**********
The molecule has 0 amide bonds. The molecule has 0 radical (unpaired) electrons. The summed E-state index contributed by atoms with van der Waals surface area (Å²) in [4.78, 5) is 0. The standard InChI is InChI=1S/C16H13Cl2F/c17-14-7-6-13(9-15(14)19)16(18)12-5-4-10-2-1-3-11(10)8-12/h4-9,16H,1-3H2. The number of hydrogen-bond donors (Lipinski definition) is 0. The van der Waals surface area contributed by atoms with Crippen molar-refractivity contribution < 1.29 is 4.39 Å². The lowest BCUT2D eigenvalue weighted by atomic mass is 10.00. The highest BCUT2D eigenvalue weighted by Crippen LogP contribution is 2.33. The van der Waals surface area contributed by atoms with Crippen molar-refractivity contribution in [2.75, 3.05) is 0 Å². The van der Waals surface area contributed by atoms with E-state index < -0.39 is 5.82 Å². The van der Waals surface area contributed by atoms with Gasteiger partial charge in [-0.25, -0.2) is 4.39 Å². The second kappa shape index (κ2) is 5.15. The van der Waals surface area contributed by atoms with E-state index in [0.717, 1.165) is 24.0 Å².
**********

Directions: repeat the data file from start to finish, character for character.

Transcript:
The molecule has 0 amide bonds. The molecule has 0 radical (unpaired) electrons. The summed E-state index contributed by atoms with van der Waals surface area (Å²) in [4.78, 5) is 0. The standard InChI is InChI=1S/C16H13Cl2F/c17-14-7-6-13(9-15(14)19)16(18)12-5-4-10-2-1-3-11(10)8-12/h4-9,16H,1-3H2. The number of hydrogen-bond donors (Lipinski definition) is 0. The van der Waals surface area contributed by atoms with Crippen molar-refractivity contribution < 1.29 is 4.39 Å². The lowest BCUT2D eigenvalue weighted by atomic mass is 10.00. The highest BCUT2D eigenvalue weighted by Crippen LogP contribution is 2.33. The van der Waals surface area contributed by atoms with Crippen molar-refractivity contribution in [2.75, 3.05) is 0 Å². The van der Waals surface area contributed by atoms with E-state index < -0.39 is 5.82 Å². The van der Waals surface area contributed by atoms with Gasteiger partial charge in [-0.25, -0.2) is 4.39 Å². The second kappa shape index (κ2) is 5.15. The van der Waals surface area contributed by atoms with E-state index in [0.717, 1.165) is 24.0 Å².